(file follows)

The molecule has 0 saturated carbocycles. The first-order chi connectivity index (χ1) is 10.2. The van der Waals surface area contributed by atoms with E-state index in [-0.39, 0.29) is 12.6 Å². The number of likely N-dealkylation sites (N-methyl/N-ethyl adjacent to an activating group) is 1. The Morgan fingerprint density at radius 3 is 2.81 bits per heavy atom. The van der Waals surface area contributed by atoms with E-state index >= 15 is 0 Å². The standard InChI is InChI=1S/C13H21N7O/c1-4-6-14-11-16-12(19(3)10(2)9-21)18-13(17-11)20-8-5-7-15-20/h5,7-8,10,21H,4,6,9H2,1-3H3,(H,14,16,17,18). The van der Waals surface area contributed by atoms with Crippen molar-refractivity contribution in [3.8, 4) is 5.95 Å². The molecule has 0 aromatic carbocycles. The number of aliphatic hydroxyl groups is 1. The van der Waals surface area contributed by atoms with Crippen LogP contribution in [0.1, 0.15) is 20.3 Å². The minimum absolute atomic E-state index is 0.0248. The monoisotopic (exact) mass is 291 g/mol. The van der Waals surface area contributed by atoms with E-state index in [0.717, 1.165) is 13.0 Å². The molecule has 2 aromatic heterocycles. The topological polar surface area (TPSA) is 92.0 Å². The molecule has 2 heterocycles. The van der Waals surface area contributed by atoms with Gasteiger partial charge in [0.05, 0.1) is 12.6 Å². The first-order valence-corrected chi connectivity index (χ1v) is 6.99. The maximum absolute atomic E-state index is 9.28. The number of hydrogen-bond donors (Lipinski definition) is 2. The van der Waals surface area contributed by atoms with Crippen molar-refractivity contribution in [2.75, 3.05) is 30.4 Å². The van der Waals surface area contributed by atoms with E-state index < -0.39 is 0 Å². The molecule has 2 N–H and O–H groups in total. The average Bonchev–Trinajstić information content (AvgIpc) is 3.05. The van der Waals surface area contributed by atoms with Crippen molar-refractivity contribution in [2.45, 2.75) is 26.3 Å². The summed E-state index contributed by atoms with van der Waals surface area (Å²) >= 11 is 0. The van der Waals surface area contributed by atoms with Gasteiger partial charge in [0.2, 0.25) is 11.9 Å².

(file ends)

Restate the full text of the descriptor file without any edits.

The molecule has 0 saturated carbocycles. The first-order chi connectivity index (χ1) is 10.2. The van der Waals surface area contributed by atoms with E-state index in [-0.39, 0.29) is 12.6 Å². The number of likely N-dealkylation sites (N-methyl/N-ethyl adjacent to an activating group) is 1. The Morgan fingerprint density at radius 3 is 2.81 bits per heavy atom. The van der Waals surface area contributed by atoms with E-state index >= 15 is 0 Å². The standard InChI is InChI=1S/C13H21N7O/c1-4-6-14-11-16-12(19(3)10(2)9-21)18-13(17-11)20-8-5-7-15-20/h5,7-8,10,21H,4,6,9H2,1-3H3,(H,14,16,17,18). The van der Waals surface area contributed by atoms with Crippen molar-refractivity contribution in [3.8, 4) is 5.95 Å². The molecule has 0 aromatic carbocycles. The number of aliphatic hydroxyl groups is 1. The van der Waals surface area contributed by atoms with Crippen LogP contribution in [0.1, 0.15) is 20.3 Å². The minimum absolute atomic E-state index is 0.0248. The monoisotopic (exact) mass is 291 g/mol. The van der Waals surface area contributed by atoms with E-state index in [0.717, 1.165) is 13.0 Å². The molecule has 2 aromatic heterocycles. The topological polar surface area (TPSA) is 92.0 Å². The molecule has 2 heterocycles. The van der Waals surface area contributed by atoms with Gasteiger partial charge in [0.05, 0.1) is 12.6 Å². The first-order valence-corrected chi connectivity index (χ1v) is 6.99. The maximum absolute atomic E-state index is 9.28. The number of hydrogen-bond donors (Lipinski definition) is 2. The van der Waals surface area contributed by atoms with Crippen molar-refractivity contribution in [2.75, 3.05) is 30.4 Å². The van der Waals surface area contributed by atoms with E-state index < -0.39 is 0 Å². The molecule has 2 N–H and O–H groups in total. The average Bonchev–Trinajstić information content (AvgIpc) is 3.05. The van der Waals surface area contributed by atoms with Crippen molar-refractivity contribution in [2.45, 2.75) is 26.3 Å². The summed E-state index contributed by atoms with van der Waals surface area (Å²) >= 11 is 0. The van der Waals surface area contributed by atoms with Gasteiger partial charge in [0.2, 0.25) is 11.9 Å².